Please support Ave Maria Radio's online only drive!

Ave Maria Radio's Online Only Membership Drive

Ave Maria Radio is conducting an online only membership drive this month aimed at raising much-needed funds and increasing its membership numbers. The goal is to get at least 250 new people to pledge their support and join a growing army of members who are making Ave Maria Radio a national powerhouse for the proclamation of the Gospel and the teachings of the Catholic Church. By becoming a new member, you can be a part of this spirited movement of faith that broadcasts the salvation of Christ to people around the globe each and every day.

If everyone visiting this website made a tax-deductible donation right now – and there are hundreds of thousands of you – Ave Maria Radio would certainly meet its financial goals for the year in just 29 days! Think about it – the more you’re able to give, the nearer Ave Maria Radio gets to achieving its goals.

So do it now. Let’s put more people on the pathway to heaven. Become a new member today! Just click the donate button and make a difference! Stay tuned to this page to see our progress as the Ave Maria Radio online-only membership drive continues.

Please use the form below to contribute to Ave Maria Radio’s February Online Membership Drive.

NOTE: The form on this page is located on a secure site. If you wish to make a monthly recurring donation below, please insert only the monthly payment amount and not the total annual pledge amount into the Donation Amount field below. Also, please indicate if your pledge is for one year only in the Additional Information field. Your donations to Ave Maria Radio are fully tax deductible. You will receive an annual statement in January of each year for your donations.

If you have any problems with or questions about this form, or if you need to make a change to your existing recurring credit card donation, please contact Tony Gerring, Director of Advancement Services, at 734-930-4528 or email him at: [email protected].


The Detroit News

August 10, 2013

By Lauren Abdel-Razzaq

Ypsilanti — Robert Spencer, the controversial director of the website Jihad Watch, said Saturday at a debate that violence is inherent in Islam.

“The highest authorities in Islam understand the Quran to be teaching warfare against nonbelievers,” said Spencer, speaking at a debate on “Is Islam a Religion of Peace?” Saturday at Eastern Michigan University. “This doesn’t mean every devout Muslim will commit violence against nonbelievers, but every devout Muslim who commits violence among nonbelievers is doing it because their God is calling them to in their holy book.”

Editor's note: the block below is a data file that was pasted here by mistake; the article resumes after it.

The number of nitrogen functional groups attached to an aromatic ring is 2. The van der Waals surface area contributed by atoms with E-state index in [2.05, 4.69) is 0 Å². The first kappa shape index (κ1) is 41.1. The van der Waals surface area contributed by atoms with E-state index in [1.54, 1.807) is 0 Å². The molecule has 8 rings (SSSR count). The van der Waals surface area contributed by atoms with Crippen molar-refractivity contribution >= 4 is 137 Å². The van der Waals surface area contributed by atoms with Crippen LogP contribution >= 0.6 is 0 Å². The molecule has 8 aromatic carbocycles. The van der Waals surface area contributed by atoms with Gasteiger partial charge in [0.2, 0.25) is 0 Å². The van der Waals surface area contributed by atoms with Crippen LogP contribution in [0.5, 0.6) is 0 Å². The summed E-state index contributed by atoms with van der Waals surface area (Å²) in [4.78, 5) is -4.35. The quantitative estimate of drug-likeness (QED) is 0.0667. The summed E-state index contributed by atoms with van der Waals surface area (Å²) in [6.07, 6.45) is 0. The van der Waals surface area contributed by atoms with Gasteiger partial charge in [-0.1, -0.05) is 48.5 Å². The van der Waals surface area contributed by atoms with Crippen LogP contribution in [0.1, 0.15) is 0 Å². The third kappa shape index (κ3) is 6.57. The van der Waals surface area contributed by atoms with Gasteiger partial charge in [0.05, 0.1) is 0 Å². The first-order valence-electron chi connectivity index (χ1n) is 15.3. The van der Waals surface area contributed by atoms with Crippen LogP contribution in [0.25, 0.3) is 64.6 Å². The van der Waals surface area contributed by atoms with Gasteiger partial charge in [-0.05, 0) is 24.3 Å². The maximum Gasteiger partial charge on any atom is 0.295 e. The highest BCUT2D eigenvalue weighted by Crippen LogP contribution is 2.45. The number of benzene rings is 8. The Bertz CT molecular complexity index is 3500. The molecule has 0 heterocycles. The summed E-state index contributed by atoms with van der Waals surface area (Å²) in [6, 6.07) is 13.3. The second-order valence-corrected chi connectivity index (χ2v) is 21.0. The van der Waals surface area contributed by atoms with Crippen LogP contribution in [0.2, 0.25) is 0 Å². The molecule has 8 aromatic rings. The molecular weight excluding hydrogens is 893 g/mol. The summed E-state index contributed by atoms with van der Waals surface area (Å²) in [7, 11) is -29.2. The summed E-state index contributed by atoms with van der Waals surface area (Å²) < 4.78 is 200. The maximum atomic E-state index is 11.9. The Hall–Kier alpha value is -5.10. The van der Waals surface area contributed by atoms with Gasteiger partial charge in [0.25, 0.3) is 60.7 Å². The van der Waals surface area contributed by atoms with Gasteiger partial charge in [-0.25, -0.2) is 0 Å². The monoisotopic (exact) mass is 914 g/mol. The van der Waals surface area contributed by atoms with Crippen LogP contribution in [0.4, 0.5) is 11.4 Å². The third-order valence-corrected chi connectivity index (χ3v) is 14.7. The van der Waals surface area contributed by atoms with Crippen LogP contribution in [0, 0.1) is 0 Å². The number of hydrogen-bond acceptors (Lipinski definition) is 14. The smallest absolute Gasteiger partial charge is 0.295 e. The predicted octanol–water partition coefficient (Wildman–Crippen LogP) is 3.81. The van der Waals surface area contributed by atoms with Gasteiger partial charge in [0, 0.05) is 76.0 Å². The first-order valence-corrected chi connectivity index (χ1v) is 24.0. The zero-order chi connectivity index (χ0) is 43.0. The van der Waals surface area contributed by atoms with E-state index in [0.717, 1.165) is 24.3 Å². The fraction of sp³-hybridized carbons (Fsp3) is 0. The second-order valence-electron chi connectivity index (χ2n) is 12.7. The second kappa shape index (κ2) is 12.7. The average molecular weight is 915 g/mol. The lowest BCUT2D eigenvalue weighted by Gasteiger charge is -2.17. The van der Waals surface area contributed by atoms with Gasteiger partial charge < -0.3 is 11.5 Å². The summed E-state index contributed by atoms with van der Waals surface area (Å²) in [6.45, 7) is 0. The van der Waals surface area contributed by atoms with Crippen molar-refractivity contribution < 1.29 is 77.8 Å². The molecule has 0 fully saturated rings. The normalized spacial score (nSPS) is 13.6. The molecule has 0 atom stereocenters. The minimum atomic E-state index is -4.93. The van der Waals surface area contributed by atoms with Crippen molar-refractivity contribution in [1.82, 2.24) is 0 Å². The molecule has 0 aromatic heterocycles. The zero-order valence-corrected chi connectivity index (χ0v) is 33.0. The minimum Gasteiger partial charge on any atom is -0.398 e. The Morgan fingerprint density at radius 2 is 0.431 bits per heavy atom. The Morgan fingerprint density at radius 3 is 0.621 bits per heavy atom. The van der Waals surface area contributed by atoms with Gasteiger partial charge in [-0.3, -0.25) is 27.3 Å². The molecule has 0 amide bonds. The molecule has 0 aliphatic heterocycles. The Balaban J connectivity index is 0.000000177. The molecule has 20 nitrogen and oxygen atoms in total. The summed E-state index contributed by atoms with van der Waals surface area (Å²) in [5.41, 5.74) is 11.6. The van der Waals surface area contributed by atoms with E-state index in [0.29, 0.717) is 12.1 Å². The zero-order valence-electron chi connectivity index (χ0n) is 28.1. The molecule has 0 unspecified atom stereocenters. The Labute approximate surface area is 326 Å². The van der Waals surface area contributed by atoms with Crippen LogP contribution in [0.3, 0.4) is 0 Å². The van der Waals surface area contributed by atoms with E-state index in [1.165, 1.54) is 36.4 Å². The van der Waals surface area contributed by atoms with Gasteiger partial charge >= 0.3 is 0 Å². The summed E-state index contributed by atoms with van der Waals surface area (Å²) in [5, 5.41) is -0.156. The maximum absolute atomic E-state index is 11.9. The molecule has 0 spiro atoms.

Debating Spencer in the session was Shadid Lewis, a regional director of the Muslim Debate Initiative.

The two had differing opinions on nearly every issue during the almost two-hour moderated debate at the university’s student center.

“It is abundantly clear that Islam as shown by higher sources — the Quran — is a religion of peace and peaceful dealings,” said Lewis. “Islam warns us about listening to religious leaders because they can sometimes want power for themselves and power for the state and use the power of religion to garner support for earthly possessions.”

The debate was hosted by Ann Arbor-based Ave Maria Radio and moderated by its CEO, Al Kresta, who hosts a show on the traditionalist Catholic network. The center’s grand ballroom was full of attendees, at least 300.

The two men were part of a larger symposium featuring other speakers that included Richard Thompson, chief counsel for the Thomas More Law Center, which specializes in legal issues involving Christianity.

After following a point, rebuttal pattern for most of the debate, near the end, both Spencer and Lewis began to talk over each other, prompting Kresta to order the microphones to be lowered.

“This is an empirical question any jackass can clarify and answer and we don’t need to spend 15 minutes talking about whether there is a videotape somewhere,” Kresta told Spencer while he was answering a question on whether the Quran is used to justify acts of terrorism. “You’ve made your point.”

Spencer, whose writing has been called anti-Muslim, was quoted in a manifesto by the man accused of the Norway killing spree in 2011, the New York Times and the Anti-Defamation League reported. The British government this year banned Spencer from entering the country, according to BBC News, and a Southern Poverty Law Center report has listed him as among an “Anti-Muslim Inner Circle.”

Spencer addressed the ban in the debate, saying, “What I say is true and in the immortal words of Jack Nicholson in the movie whose name I forget, ‘You can’t handle the truth.’”

He continued, “they were kowtowing to intimidation.”

Spencer’s appearance at EMU promoted area Islamic leaders to urge other Muslims to stay away from the event.

Dawud Walid, executive director of the Council on American-Islamic Relations-Michigan, said he supported Spencer’s free speech rights but urged Muslims to avoid the debate, saying Spencer’s views could provoke “animosity and enmity.”

“That’s not what we should be embracing coming out of Ramadan,” Walid said, referring to the holy month for Muslims.

A statement released by EMU said the university was not sponsoring, financially supporting or promoting any of the speakers.

“As a public institution, and under the freedom of speech protections provided by the First Amendment, we do not and cannot make determinations about access to our facilities based on the viewpoints being presented.”

The debate ended with Lewis saying that Spencer was trying to mislead listeners and Spencer claiming he speaks only the truth.


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